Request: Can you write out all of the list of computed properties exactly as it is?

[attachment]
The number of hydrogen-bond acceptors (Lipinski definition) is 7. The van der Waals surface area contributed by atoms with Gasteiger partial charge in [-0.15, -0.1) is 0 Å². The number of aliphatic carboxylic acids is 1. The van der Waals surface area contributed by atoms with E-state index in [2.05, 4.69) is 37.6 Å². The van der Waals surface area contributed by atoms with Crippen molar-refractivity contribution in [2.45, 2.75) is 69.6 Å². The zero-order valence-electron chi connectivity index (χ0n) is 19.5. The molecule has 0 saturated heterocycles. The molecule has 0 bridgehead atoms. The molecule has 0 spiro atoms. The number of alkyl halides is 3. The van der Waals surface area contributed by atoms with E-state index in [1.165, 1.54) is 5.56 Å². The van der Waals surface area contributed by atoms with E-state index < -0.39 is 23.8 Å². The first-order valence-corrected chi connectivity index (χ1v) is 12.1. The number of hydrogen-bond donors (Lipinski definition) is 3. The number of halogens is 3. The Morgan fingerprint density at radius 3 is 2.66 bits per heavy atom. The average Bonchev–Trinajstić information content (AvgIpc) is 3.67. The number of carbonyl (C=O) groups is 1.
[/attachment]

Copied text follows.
The number of hydrogen-bond acceptors (Lipinski definition) is 7. The van der Waals surface area contributed by atoms with Gasteiger partial charge in [-0.15, -0.1) is 0 Å². The number of aliphatic carboxylic acids is 1. The van der Waals surface area contributed by atoms with E-state index in [2.05, 4.69) is 37.6 Å². The van der Waals surface area contributed by atoms with Crippen molar-refractivity contribution in [2.45, 2.75) is 69.6 Å². The zero-order valence-electron chi connectivity index (χ0n) is 19.5. The molecule has 0 saturated heterocycles. The molecule has 0 bridgehead atoms. The molecule has 0 spiro atoms. The number of alkyl halides is 3. The van der Waals surface area contributed by atoms with E-state index in [1.165, 1.54) is 5.56 Å². The van der Waals surface area contributed by atoms with E-state index < -0.39 is 23.8 Å². The first-order valence-corrected chi connectivity index (χ1v) is 12.1. The number of hydrogen-bond donors (Lipinski definition) is 3. The number of halogens is 3. The Morgan fingerprint density at radius 3 is 2.66 bits per heavy atom. The average Bonchev–Trinajstić information content (AvgIpc) is 3.67. The number of carbonyl (C=O) groups is 1.